I think this is correct, but there also cannot be two concepts with the same fully-specified name in a locale. I also believe that there cannot be the same preferred name on two different concepts in the same locale.
Good catch. I added the requirement that fully-specified names be unique within a locale.
Interesting twist. I hadn’t considered this. So, in a system favoring brevity, holosystolic murmur and hepatosplenomegaly could not both be configured to have HSM as a preferred name? I understand the importance of avoiding ambiguity; however, given that we cannot predict the variety of contexts preferred name is used, would a warning be more appropriate than a validation rule here?
I thought the same, that was one of main reasons I wanted to get clarity. We clearly don’t want to have two or more names for a concept in a locale without a preferred name (i.e., no indication of which one should be used when a single name is needed). What’s the benefit of allowing a single name (e.g., a synonym) in a locale to not be preferred? That seems more likely to lead to errors (of omission) than provide any benefits.
It was not that locales couldn’t have just one synonym… if there is one FSN and one synonym, one has to be flagged as preferred. We can’t assume the synonym is the one which is preferred. If there are only synonyms in the locale and no FSN, then neither synonym can be assumed to be the FSN. So another requirement is that a FSN is required for any concept which has a concept_name in that locale. If there is only one synonym (by mistake) and no FSN, we considered elevating it to an FSN in that locale, but it turned out that most of those would not be unique and so we should just require the FSN if there are any concept_names in that locale.
I thought we were only requiring one FSN per concept – e.g., you could translate a concept to another locale without the name having to be a FSN or having to add a FSN as well. Instead of auto-elevating names to FSN, perhaps we should examine why we require an FSN in every locale. I can understand requiring a preferred name for each locale, but I don’t see why we need to require an FSN in every locale in which the concept has names.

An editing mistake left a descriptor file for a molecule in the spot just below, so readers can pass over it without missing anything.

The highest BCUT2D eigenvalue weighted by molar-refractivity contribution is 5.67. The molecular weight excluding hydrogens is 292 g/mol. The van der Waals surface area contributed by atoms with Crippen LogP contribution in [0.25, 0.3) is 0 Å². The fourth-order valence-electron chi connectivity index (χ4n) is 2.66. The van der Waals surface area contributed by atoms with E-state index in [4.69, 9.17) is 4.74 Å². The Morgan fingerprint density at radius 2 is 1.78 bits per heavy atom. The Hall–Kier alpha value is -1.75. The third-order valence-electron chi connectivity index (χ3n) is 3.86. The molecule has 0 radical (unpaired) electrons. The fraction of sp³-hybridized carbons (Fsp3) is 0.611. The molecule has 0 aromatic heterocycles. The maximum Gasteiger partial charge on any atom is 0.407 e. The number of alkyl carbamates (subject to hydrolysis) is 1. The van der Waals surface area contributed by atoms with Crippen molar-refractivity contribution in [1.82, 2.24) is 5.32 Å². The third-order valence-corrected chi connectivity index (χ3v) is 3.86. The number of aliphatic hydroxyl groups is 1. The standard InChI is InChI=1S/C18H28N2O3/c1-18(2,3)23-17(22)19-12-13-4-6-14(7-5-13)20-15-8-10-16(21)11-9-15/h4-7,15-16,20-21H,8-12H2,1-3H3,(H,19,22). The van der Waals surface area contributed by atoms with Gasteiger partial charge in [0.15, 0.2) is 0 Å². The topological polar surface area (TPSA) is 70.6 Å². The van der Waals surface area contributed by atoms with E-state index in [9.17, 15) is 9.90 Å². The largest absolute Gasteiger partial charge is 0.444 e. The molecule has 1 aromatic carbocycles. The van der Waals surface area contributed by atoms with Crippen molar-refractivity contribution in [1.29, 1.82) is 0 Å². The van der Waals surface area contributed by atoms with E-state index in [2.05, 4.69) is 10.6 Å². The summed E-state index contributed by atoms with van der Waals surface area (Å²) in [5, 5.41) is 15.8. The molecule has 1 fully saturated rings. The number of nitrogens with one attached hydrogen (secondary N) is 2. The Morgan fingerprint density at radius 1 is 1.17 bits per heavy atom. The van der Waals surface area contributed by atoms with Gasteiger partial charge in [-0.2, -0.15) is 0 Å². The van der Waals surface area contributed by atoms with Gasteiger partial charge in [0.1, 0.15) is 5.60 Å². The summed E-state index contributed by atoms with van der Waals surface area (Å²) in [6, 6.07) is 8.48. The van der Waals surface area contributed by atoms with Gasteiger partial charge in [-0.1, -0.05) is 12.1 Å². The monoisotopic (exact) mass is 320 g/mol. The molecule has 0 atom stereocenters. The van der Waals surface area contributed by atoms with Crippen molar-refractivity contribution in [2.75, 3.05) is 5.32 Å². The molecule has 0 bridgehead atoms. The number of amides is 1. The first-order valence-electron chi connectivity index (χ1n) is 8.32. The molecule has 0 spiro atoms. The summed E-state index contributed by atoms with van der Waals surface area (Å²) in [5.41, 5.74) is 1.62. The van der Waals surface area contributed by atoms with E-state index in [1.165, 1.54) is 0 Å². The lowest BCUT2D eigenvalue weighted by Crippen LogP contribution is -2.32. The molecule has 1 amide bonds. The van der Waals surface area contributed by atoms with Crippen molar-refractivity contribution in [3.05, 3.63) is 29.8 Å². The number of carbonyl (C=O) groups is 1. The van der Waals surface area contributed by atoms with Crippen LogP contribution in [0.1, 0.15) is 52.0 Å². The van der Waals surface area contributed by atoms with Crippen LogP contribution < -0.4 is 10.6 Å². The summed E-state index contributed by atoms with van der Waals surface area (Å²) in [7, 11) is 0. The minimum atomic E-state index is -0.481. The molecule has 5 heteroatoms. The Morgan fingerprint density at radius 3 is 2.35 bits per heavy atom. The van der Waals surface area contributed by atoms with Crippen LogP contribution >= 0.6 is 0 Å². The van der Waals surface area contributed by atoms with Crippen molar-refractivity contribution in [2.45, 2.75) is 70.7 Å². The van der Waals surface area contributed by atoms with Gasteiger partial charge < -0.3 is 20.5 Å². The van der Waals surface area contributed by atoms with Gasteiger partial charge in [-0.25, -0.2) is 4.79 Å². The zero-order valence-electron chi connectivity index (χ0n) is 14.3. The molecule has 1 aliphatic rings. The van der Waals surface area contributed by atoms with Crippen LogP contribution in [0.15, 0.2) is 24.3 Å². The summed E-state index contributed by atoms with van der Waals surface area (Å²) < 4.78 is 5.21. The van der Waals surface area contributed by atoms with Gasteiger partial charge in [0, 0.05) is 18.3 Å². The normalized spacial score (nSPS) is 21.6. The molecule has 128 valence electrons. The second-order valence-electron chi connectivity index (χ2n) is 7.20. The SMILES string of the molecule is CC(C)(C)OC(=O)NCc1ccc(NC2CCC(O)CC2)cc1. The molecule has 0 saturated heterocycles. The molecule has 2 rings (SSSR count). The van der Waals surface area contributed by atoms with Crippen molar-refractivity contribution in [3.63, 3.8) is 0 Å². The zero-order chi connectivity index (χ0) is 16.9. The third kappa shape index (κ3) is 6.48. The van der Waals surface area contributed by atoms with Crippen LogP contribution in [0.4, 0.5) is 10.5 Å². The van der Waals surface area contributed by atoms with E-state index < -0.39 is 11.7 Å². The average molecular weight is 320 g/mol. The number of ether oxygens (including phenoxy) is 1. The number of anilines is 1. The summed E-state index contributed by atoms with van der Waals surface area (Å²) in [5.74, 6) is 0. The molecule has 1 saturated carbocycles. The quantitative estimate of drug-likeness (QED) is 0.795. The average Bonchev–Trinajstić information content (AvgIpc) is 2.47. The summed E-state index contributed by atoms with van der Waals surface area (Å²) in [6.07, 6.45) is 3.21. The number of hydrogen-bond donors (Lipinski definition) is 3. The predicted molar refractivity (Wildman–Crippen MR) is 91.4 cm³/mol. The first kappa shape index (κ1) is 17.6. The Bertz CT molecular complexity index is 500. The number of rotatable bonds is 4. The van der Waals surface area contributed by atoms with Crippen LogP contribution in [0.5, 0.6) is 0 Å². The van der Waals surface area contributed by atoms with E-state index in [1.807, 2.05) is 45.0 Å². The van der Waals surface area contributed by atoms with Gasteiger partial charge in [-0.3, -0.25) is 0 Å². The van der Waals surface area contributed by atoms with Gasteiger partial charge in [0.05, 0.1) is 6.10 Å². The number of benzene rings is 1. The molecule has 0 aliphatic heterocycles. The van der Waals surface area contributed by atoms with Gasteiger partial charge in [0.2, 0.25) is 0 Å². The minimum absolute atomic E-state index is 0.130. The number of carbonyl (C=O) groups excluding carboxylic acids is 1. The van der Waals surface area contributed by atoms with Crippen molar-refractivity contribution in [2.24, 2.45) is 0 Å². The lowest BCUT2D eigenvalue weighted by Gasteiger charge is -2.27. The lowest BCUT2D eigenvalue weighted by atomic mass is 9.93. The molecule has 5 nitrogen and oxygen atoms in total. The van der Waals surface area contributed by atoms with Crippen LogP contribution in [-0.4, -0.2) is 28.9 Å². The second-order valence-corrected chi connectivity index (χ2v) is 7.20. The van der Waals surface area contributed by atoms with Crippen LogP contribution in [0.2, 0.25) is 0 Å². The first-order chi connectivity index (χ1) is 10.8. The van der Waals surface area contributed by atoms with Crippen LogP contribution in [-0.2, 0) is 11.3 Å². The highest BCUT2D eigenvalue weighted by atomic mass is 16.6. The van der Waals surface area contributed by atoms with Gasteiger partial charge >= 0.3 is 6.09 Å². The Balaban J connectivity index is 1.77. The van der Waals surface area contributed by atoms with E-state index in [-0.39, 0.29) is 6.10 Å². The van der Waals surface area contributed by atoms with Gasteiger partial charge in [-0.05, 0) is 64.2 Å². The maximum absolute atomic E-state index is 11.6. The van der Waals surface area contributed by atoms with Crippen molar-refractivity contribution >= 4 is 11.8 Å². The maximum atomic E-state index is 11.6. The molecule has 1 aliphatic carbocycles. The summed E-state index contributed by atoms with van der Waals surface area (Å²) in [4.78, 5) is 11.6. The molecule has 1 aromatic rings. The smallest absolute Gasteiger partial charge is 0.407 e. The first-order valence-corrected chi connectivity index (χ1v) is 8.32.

If you are unable to describe the concept in the locale, how do you know which name should be preferred? I suppose I agree that it would be possible to have a name without specifying it as the FSN, and assume that whoever created that name knew the FSN in the other language (in most cases English)… then as long as the preferred name is synonymous with the FSN (and not just close) then it doesn’t have to be the FSN… but if that were true, why not make it the FSN… or at least require an FSN version?
I think most reference terminologies require the FSN, but am willing to hear this out.
You have more experience than me, but it’s not hard for me to imagine a scenario like this:
My implementation has got a beautiful dictionary that I built from CIEL concepts. Concepts are neatly organized with FSNs like Gastroesophageal Reflux Disease and Esophagogastroduodenoscopy.
As one of the few people bilingual in my local dialect and English, I’m tasked with translating a set of concepts into local dialect so they can be printed on patient handouts. I know the local terms for heartburn and for upper endoscopy and can enter those as synonyms in my locale, but I have no idea how to translate the fully specified name or even if it could translate. Each synonym will be marked as the locale-preferred synonym (since there’s only one) and, if I should make a couple synonyms in my locale, deciding if the second synonym should be preferred is no problem for me. From a pragmatic perspective, there’s no reason I need to come up with a fully qualified and unique name (FSN) in my locale for these concepts. All we need are the synonyms for printing.
If the system forces me to specify a FSN in my locale, then I’m probably going to inappropriately tag my non-fully-specified synonym as an FSN for my locale (just to make the computer happy).
Good point, but the people using those concepts are assuming that their translation of the synonym actually means the same thing as the concept they are mapping to, and without actually doing that conceptual translation in that locale, there is no guarantee that it will be correct. Your pragmatic point is a good one, and part of the reason that we may not want people to make such translations unless they feel qualified to translate the FSN.
But, on a practical perspective, you can’t stop people from making those localizations, so probably better to allow them to not specify a FSN, so they end up with a less-than-perfect synonym rather than a less-than-perfect FSN.
We never automatically mark a name as the fully-specified name (FSN). As long as a concept has at least one name (in any locale) marked as FSN, we’re happy, but we never automatically convert a name into an FSN in a migration or upgrade script. If a concept does not have a FSN in _any_locale, then the concept is invalid.
Explicitly defined preferred names. Our scripts & API should help ensure that whenever there is one or more name for a concept within a locale, one (and only one name) is marked as preferred.